• Requiring manufacturing revenues from the most recent fiscal year, including for products manufactured outside the U.S. and sold inside the U.S. (either directly to a customer or through a U.S. entity), to be reported by 10-digit NAICS manufacturing codes; and
  • Requiring the submission of additional categories of documents that may not meet the requirements of Item 4(c), including offering memoranda, bankers' books and other materials prepared by third parties, and documents describing synergies and efficiencies that may result from the proposed transaction.

New Disclosures Regarding Associates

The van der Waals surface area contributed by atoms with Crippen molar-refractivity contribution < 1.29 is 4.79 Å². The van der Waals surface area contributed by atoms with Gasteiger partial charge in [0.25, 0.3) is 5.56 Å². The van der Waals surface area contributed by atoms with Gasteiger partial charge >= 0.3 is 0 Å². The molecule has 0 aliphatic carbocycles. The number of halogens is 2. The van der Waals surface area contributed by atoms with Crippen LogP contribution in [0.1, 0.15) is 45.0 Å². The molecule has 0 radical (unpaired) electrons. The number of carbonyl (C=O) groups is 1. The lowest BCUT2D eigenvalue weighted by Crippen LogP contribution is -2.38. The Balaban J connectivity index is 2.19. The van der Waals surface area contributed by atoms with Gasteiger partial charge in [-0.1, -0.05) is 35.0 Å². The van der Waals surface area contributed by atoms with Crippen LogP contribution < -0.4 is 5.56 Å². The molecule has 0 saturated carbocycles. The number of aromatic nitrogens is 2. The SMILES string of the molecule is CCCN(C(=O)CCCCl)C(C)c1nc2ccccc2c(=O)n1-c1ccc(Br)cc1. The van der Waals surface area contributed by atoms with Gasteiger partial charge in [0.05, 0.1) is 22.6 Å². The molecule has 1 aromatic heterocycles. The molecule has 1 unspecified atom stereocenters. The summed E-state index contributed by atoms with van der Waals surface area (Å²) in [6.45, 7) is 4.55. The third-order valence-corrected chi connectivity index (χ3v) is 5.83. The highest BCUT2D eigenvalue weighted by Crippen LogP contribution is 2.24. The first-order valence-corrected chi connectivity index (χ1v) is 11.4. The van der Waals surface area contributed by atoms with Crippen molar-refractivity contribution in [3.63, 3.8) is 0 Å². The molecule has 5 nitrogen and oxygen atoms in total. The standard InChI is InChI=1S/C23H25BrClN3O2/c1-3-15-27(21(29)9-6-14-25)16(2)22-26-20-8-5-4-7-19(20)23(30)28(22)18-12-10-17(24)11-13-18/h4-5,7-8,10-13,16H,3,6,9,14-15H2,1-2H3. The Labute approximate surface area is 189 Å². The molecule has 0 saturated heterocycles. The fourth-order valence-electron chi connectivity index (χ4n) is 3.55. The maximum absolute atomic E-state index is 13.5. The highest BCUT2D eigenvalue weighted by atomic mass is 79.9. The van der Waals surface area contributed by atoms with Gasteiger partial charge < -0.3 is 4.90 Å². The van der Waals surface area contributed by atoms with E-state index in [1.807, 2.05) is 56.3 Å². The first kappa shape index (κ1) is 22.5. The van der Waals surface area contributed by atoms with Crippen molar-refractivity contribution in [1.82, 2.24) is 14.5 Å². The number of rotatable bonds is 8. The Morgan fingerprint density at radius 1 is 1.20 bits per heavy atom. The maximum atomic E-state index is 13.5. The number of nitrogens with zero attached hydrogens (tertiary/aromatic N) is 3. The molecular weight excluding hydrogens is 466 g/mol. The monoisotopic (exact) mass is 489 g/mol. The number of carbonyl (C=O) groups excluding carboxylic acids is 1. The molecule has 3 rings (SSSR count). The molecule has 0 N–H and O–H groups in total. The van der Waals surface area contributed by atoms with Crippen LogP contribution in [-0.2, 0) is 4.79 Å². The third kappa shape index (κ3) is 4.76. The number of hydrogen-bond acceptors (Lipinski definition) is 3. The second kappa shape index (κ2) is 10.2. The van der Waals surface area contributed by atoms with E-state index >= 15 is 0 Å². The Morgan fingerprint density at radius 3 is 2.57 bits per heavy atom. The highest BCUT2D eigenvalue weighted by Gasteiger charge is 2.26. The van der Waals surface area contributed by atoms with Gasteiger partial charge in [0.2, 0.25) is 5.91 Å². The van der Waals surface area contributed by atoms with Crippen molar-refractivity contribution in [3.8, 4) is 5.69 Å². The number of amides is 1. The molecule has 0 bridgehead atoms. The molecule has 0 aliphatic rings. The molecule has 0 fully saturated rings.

The previous HSR rules limited reporting obligations to information about the ultimate parent entity ("UPE") of the acquiring and acquired persons and all entities controlled by each UPE.1 Thus, for example, the previous HSR Form did not require information regarding a general partner ("GP") with a one percent interest in a partnership because the GP is not deemed to control the partnership for HSR purposes, even if the GP directs the partnership's activities and/or investments. Information also was not required for other partnerships with the same GP and other entities under common management with the acquiring partnership. The revised HSR Form changes this by requiring that the acquiring person provide information regarding its "associates," which are entities that are under common operational or investment management with the acquiring person.2 These revisions particularly will be significant for businesses with complex partnership structures (e.g., private equity companies, hedge and other investment funds, master limited partnerships in the energy sector, etc.).3 The new requirements relating to associates do not affect the definition of "acquiring person" for the purposes of determining whether HSR notification is required.